­­­­­­­­­­­­­­­­Can PhotoMed’s algorithm help your patients with previously untreatable pain?

Usually not.

In 2 out of 3 cases, this therapy doesn’t work either.

But 1 in 3 do improve.

As nerdy engineers, we don’t have a clue why. Neither do our advisory anesthesiologists and neurologists. Neuroplasticity? Quantum entanglement?

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When the therapy fails to benefit, besides disappointment, there are no side effects.

It’s just light.

What’s the big deal?

Your chances for ending the non-responsive pain may not appear good statistically.

But at least you and your patient won’t have to wait long to find out if you got lucky.

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Link to why fast matters


Did PhotoMed Technologies invent light therapy?

No. The PhotoMed team of engineers, anesthesiologists, and neurologists did not invent the basic visible light therapy.

Let’s just say that people have recognized light as an agent for healing for a long, long time. As technologies advanced, so did the study of the effects of visible light. Edwin Babbitt published his tome about light and color in 1878.

About that time, Danish Dr. Finsen researched the curative properties of different wavelengths for different disorders. He found a couple of wavelengths that worked well on different disorders.

For this, he received the Nobel Prize for Medicine in 1903.

Dr. Finsen also found that no single wavelength worked for every disorder, just like medications.

The most interesting wavelengths were blue and red. The other wavelengths were not as highly researched.

Finsen lacked the tools for testing each wavelength for what it might accomplish.


Photo Med’s team of nerdy engineers thought that access to all visible wavelengths might improve the practitioner’s batting average.

The team invented an efficient algorithm that uses feedback for selecting different visible wavelengths that might prompt relief.

PhotoMed’s Vari-Chrome® Pro includes five pre-programmed selections that simplify its operation. Each selection varies the wavelength during therapy through a continuous range of visible wavelengths.

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So, where’s the evidence?

Dr. Finsen was right all along.

Why didn’t someone build the tools that Finsen would have needed?

  • Conventional studies examine the effects of one wavelength for each disorder

  • What if it takes two wavelengths or a sequence of wavelengths to relieve unresponsive pain?

In despair, PhotoMed’s team invented the Instant Feedback System™ to record the effects of different wavelengths in the same person during each visit. The System recorded physiological responses when the body resumed its normal functions.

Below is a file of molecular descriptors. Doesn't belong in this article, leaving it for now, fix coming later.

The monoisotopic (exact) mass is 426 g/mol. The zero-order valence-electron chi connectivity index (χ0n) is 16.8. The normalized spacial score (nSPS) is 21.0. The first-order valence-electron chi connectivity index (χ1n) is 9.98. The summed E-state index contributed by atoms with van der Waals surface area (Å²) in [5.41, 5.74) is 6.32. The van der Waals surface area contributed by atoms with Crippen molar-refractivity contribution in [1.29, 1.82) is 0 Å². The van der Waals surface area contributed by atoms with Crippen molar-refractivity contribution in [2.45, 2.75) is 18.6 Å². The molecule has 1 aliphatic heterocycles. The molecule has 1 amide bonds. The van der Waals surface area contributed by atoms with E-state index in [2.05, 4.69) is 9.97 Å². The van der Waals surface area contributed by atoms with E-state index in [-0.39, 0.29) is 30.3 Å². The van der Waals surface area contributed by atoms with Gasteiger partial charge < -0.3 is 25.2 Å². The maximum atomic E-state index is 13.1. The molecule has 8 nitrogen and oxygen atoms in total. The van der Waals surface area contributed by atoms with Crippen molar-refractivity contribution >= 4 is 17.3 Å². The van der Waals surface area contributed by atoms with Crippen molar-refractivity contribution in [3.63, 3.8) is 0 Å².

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What do some recordings show?

For people with abnormally cold hands or feet, thermal imaging provides feedback to the operator for adjusting the therapy. Recordings let everyone observe previously unseen events.

Click the image to play the recording.

Note that the light stimulation was applied to three different locations around the head & neck but not to the hands. Wouldn’t Einstein call this “spooky action at a distance”?

 
 
 

How long can a disorder remain yet end while you watch?

For 30 years, Robert suffered coldness discomfort. He had this since he was a teenager. His co-workers complained when he turned the heat up in the summer.

Robert’s hands warmed over a 10-minute period after a single stimulation about his neck.

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Robert’s hands remained comfortable for more than a year in the absence of therapy.

What other functions returned to normal?

PhotoMed’s Instant Feedback System™ began with a singular purpose; to find disorders that might respond to PhotoMed’s algorithm.

The methods were superficially simple. The team sponsored studies that invited volunteers with disorders which were not expected to improve. Also included were people with multiple sites of pain and disorder. The impairments from the disorders ranged from mild to horrible.

Improvement of abnormal skin temperatures was easy to document using thermal imaging. The Instant Feedback System™ could continuously take the images.

Other objective measures showed improvements in:

  • Impaired touch and temperature sensory functions

  • Impaired movement and range-of-motion functions

  • Non-healing wounds.

PhotoMed’s recordings may be the first of their kind, but the events are not new to patients recieving non-invasive therapies.

Click here for a partial list of disorders that have responded to PhotoMed’s algorithm.

 
 

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